Bilingualism Psychology

Bilingualism Psychology

Bilingualism Psychology


Medical Facts’ advice on how to manage our quarantine diet continues. Knowing that today’s good choices will allow us to get off to a great start when this is all over.
ASAND, the Scientific Nutrition and Dietetics Association, of which I am a (proud) member, has published in the last few days a document entitled: Mangiare bene oggi per ripartire più sani domani – Eat well today to start tomorrow healthier

The aim of this publication is to provide a simple and easy-to-read tool that can support people in making sensible food choices during these days of quarantine. The text is divided into 8 items, which I report textually because they are so clear that explaining them would be useless.

Plan your eating day by regularly planning three light main meals (breakfast, lunch and dinner) and one or two snacks, with yoghurt or fresh fruit, unsalted or unsweetened nuts (e.g., almonds or walnuts) or seasonal vegetables (e.g., carrots and/or cucumbers).

Shopping list
Plan your weekly menu before you go shopping, to optimise your time and reduce the need to go out for grocery shopping. Cut back on the consumption of foods such as ready-to-eat products, sweet and savoury snacks and carbonated and sugary drinks, preferring vegetable foods such as cereals, legumes, fruit, and vegetables. Remember that a correct and conscious use of the freezer does not alter the nutritional value and taste of food.

Movement and physical activity
There are many activities you can do at home to keep healthy habits and manage stress and negative emotions. Apart from the numerous smartphone apps and online platforms that allow you to do a bit of movement even when forced to stay home, let’s not forget housework, to do to the rhythm of music, dancing, gardening (for those who have a garden, balcony or terrace) and, last but not least, playing in the company of children.

We nourish emotions
Sharing meals with loved ones is important and useful to make your days more pleasant, enjoying the newfound time and a new family atmosphere. When possible, you can eat all together on the balcony, terrace, or garden. Remember that a healthy diet is important for the well-being of the body and mind.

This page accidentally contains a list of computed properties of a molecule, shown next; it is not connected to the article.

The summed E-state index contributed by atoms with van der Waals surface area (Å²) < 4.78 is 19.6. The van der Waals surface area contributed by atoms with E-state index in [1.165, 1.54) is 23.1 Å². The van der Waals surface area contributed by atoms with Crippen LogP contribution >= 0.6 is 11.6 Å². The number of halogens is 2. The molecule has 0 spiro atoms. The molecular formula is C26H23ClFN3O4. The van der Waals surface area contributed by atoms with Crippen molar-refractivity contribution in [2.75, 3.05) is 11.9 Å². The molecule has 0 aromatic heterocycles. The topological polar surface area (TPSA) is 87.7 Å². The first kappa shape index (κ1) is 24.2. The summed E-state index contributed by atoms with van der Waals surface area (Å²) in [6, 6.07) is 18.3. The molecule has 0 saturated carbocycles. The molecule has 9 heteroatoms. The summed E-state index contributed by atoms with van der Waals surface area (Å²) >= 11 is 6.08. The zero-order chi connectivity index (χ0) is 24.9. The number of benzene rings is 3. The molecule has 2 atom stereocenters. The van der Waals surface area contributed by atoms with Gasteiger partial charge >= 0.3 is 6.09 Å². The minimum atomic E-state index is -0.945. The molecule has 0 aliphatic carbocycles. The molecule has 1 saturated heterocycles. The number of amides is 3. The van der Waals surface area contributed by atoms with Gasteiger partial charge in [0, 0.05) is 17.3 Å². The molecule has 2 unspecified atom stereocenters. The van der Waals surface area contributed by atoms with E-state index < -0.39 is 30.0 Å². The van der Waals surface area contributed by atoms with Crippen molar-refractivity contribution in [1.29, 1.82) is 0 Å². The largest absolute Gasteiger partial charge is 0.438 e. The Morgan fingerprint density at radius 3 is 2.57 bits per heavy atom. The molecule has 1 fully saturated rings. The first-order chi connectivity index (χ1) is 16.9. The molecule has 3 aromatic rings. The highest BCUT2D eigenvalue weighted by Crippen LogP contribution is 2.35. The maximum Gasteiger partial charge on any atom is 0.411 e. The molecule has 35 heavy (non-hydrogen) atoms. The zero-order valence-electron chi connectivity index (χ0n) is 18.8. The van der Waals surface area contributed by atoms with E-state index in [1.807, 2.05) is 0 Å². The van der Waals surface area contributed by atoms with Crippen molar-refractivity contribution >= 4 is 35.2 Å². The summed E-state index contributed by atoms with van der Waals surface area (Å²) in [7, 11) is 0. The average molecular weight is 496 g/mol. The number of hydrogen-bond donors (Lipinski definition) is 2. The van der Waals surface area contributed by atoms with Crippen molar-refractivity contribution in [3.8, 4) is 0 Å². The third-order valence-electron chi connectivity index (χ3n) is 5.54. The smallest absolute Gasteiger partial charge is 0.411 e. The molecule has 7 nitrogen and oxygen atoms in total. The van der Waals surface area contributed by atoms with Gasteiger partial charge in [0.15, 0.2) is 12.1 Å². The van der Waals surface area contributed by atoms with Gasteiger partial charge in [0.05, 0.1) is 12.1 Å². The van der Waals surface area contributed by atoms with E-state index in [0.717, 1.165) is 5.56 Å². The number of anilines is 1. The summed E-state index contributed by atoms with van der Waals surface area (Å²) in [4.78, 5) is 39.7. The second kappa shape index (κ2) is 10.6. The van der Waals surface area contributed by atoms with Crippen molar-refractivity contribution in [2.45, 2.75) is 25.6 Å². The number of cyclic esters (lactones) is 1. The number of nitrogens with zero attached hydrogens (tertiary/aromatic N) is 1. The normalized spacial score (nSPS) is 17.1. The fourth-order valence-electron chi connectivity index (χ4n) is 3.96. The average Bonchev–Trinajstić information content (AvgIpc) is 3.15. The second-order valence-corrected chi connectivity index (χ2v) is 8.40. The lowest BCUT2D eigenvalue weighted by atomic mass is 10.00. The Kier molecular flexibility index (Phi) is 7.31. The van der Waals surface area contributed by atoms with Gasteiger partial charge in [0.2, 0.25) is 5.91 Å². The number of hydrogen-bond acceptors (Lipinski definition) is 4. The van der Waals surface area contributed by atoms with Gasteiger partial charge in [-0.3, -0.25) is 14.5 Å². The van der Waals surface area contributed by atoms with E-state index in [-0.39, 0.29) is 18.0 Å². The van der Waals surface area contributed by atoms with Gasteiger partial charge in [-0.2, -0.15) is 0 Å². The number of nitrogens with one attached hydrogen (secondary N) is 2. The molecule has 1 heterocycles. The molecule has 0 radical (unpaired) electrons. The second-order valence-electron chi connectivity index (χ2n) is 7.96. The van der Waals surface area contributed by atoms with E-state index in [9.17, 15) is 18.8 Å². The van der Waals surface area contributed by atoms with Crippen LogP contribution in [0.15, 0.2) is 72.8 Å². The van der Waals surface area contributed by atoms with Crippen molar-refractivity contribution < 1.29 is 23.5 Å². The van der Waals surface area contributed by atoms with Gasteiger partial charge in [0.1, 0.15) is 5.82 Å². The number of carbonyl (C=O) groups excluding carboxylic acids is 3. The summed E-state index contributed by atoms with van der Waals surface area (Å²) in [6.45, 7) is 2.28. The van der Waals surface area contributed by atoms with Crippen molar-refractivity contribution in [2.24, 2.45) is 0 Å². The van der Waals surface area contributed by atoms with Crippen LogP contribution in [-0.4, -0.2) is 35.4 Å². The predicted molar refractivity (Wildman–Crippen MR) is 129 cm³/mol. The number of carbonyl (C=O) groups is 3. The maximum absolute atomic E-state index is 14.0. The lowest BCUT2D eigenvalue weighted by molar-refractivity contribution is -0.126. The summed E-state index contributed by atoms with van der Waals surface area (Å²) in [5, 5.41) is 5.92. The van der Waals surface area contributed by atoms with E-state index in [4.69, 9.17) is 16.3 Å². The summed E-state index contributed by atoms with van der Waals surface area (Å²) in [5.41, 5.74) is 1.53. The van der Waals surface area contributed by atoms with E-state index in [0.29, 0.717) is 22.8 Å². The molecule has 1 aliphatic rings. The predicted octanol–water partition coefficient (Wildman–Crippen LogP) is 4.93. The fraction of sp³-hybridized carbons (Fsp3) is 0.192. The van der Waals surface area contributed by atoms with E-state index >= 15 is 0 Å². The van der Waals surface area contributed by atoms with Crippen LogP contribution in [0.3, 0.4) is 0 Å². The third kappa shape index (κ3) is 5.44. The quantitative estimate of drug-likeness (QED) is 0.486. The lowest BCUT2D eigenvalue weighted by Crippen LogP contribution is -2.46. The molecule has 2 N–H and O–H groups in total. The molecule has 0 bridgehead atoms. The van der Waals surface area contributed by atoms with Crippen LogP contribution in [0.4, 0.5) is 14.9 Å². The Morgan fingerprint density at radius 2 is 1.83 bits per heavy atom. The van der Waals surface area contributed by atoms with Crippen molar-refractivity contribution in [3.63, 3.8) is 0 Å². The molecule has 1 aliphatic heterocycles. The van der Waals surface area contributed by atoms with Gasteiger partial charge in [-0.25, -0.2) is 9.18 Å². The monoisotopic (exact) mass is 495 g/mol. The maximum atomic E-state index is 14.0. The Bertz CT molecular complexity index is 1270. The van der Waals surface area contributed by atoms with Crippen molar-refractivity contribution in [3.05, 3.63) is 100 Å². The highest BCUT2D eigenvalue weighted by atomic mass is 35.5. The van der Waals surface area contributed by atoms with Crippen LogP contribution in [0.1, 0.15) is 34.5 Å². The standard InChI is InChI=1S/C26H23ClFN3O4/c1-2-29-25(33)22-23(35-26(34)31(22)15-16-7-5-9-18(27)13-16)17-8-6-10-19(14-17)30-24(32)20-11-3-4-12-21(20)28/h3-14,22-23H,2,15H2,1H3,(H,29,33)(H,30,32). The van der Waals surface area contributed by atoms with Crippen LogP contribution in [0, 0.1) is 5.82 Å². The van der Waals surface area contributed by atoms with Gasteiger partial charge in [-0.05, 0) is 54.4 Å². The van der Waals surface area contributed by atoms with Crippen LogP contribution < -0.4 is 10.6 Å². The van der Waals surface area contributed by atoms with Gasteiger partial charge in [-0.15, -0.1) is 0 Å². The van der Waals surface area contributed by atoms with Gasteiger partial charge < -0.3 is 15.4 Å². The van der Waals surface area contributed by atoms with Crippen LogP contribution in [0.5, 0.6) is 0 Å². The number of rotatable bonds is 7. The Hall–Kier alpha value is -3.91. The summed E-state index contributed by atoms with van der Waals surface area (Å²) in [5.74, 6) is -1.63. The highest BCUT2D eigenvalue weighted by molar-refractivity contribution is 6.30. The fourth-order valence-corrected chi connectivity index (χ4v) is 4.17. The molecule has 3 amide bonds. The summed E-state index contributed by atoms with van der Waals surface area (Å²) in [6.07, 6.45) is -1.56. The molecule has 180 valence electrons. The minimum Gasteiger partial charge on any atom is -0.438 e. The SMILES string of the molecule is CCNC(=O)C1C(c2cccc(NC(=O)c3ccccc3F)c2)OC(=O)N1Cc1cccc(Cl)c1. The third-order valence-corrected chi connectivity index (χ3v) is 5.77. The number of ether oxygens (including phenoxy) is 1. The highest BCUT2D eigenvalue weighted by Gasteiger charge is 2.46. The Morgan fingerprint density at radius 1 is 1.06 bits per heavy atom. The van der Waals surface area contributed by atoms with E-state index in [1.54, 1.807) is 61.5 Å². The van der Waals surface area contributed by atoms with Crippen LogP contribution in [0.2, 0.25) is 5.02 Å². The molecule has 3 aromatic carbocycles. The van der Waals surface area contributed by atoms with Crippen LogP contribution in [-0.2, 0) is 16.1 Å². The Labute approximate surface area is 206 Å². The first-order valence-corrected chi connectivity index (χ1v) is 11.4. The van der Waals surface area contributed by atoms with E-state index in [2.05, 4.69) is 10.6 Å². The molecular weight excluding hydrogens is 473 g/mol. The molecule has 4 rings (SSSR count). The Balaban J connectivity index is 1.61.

Prepare simple and balanced meals
More time at home also means more time to dedicate to cooking and healthy eating, without sacrificing taste and pleasure at the table. To avoid making lunch or dinner too heavy, you can prepare single dishes, consisting of a portion of cereals or tubers (pasta, spelt, bread, barley, rice, potatoes) and a portion of protein foods (legumes, eggs, fish, meat, cheese, quinoa), to accompany with vegetables and season with good quality fats, such as extra virgin olive oil. Remember that simple dishes, with vegetables and foods of vegetable origin, have a high satiating power and a reduced energy intake.

Never forget water!

Drink water all day long, in small sips. You can also drink herbal teas or seasonal fruit and/or vegetable smoothies, avoiding – always – to add sugar, to fully enjoy the flavours.

Keep fit
Keep your weight under control, to avoid unpleasant surprises. It is advisable to weigh yourself once a week, preferably on the same day and in the same way, remembering that small fluctuations in weight are normal and acceptable.

Everyone in the kitchen
Be creative and involve children in the preparation of tasty dishes with vegetables and legumes or preparing bread or pasta at home. It is a way to transmit the passion for cooking to children and share time with the family.

Just one last thing. When we talk about food and nutrition, we often demonise the subject by referring to strict rules and the need to make terrible sacrifices. But that is not true! Nutrition is not necessarily a therapeutic intervention but is first and foremost education. Let those who know more teach us something we often mistakenly think we know. And finally let us use this quarantine to be healthier tomorrow.